Of all of the arts of Roman Britain, mosaic pavements have left the most obvious traces and have most captured the public imagination. It is therefore surprising that they were studied seriously only from 1952, when David Smith compiled a corpus of Romano-British mosaics as an appendix to his doctoral thesis, and thereafter amassed a huge photographic archive at Newcastle University. On his retirement, this archive was presented to the Institute of Classical Studies in London.
Apart from Anne Rainey's Mosaics in Roman Britain (1973), mosaics studies in Britain remained dormant until the founding by Smith in 1979 of the Association for the Study and Preservation of Roman Mosaics (Asprom), which engendered an explosion of interest and research. Asprom itself was a child of Aiema, L'Association Internationale pour l'Etude de la Mosaique Antique, which had been founded in the hope that international mosaic studies would progress, and that member countries would each produce a corpus of all Roman mosaics discovered within its borders.
This monumental first volume of four is the British contribution to the numerous corpora that have appeared in Europe and Africa since the 1960s.
The fact that these foreign publications have been the work of teams of authors makes the work of David Neal and Stephen Cosh all the more impressive.
Neal has been making watercolour recordings of mosaics for almost 50 years, while Cosh has more than 20 years' experience in the craft. Their combined series of paintings prompted the development of the collection into a corpus. The four volumes will cover the whole of Britain and feature the 2,000 mosaics found over the centuries. The present volume covers northern Britain and incorporates the Midlands and East Anglia, featuring some 400 mosaics. It is a handsome work, with beautifully laid out pages, complete with maps, plans and 481 illustrations, of which 220 are in colour. No doubt it will become a standard work and essential to major public and private libraries. It will appeal on all levels to anyone with a love of Roman art and design history.
After an introductory essay on British mosaics, the authors arrange the pavements alphabetically by place name under the counties where they were discovered. A list and county map locate the discoveries. Discussion of each site is accompanied by the authors' paintings and reconstructions, as well as with photographs and historic engravings. Where known, ground plans of the buildings the mosaics came from are included, indicating the rooms they originally occupied and putting them in their architectural context.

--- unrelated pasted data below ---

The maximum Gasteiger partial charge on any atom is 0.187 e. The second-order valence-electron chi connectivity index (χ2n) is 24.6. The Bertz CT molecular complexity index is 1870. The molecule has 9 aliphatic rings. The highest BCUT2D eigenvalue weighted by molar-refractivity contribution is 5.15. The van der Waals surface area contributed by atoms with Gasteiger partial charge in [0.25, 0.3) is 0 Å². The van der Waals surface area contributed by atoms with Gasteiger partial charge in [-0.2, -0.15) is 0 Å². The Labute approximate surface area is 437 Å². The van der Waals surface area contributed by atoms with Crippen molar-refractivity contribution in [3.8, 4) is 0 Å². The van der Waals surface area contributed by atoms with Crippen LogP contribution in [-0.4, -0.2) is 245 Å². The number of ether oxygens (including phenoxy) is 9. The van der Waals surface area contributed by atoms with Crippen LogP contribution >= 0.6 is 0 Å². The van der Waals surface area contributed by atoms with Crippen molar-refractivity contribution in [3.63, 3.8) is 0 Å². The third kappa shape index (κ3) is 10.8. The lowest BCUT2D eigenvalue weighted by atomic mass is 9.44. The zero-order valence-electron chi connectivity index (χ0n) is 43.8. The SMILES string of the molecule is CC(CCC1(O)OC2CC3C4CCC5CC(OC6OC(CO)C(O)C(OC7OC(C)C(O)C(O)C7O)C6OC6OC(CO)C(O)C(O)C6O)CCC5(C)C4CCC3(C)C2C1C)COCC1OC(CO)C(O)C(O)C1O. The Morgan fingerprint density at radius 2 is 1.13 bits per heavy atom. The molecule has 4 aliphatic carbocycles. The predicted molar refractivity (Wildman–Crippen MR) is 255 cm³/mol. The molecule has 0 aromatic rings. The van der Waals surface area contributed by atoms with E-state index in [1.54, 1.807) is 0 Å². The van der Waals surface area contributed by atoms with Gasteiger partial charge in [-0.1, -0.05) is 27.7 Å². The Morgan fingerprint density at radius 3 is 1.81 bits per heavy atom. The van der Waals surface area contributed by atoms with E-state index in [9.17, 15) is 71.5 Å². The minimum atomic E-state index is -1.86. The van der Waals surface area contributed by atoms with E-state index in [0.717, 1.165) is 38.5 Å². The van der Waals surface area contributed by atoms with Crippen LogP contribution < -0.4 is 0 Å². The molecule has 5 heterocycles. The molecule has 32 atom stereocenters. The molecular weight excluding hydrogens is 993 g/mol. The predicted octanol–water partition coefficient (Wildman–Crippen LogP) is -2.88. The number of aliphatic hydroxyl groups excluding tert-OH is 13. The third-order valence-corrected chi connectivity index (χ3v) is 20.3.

Sometimes the only information given for a site is a report that a mosaic was discovered there but that no record of its appearance survives, or that a bag of tesserae in a museum store is all that remains of it. Other mosaics, especially the figured pieces, have extensive entries. A strength of the work in regard to the figured mosaics is the inclusion of all expert theories, however speculative, concerning the iconography of the most enigmatic subjects. As well as drawing on already published works, the authors encouraged Asprom members to write to them concerning particular floors, and have included these personal comments. At the end of most entries, references (not always correct) lead to the extensive bibliography.
Apart from the occasional obfuscation caused by imprecise English, my major criticism concerns the illustrative treatment of some figured mosaics.
Splendid as the authors' recordings are, surely priority should be given to photographs of the originals where these panels survive? In most cases this is properly done. Thus the marine bull from Toft Green in York is shown juxtaposed with the painted recording, which proves a useful and interpretative guide to the panel now in the museum. However, the "Seasons" mosaic, also from Toft Green, only photographically details the bust of "Spring" from the surviving mosaic, and the omission of the others is a serious one. Surprisingly, the text does not question why "Winter" should here be shown almost totally nude. Was it perhaps adapted from another figure when the rest of the floor was remade in antiquity?
The worst example, however, is found with the Bellerophon mosaic from Croughton. Here, the reader is shown only Neal's recording of the entire floor and two photographic details from the mosaic, making total comparison between painting and photograph impossible. The original mosaic has not been published in colour anywhere, and here details such as the Chimaera's mouth show worrying differences between photograph and painting. I hope the projected addendum in volume four will rectify the situation.
The Roman Mosaics of Britain allows us to appreciate the vast number and quality of the mosaics of Britannia. Its lasting achievement will be to show that the country was no backwater but a vibrant province with its own styles and tastes.
Anthony Beeson is art librarian, Bristol Library.
Roman Mosaics of Britain, Volume 1: Northern Britain
Author - David S. Neal and Stephen R. Cosh
Publisher - Illuminata for the Society of Antiquaries of London
Pages - 416
Price - £160.00
ISBN - 0 9537845 2 5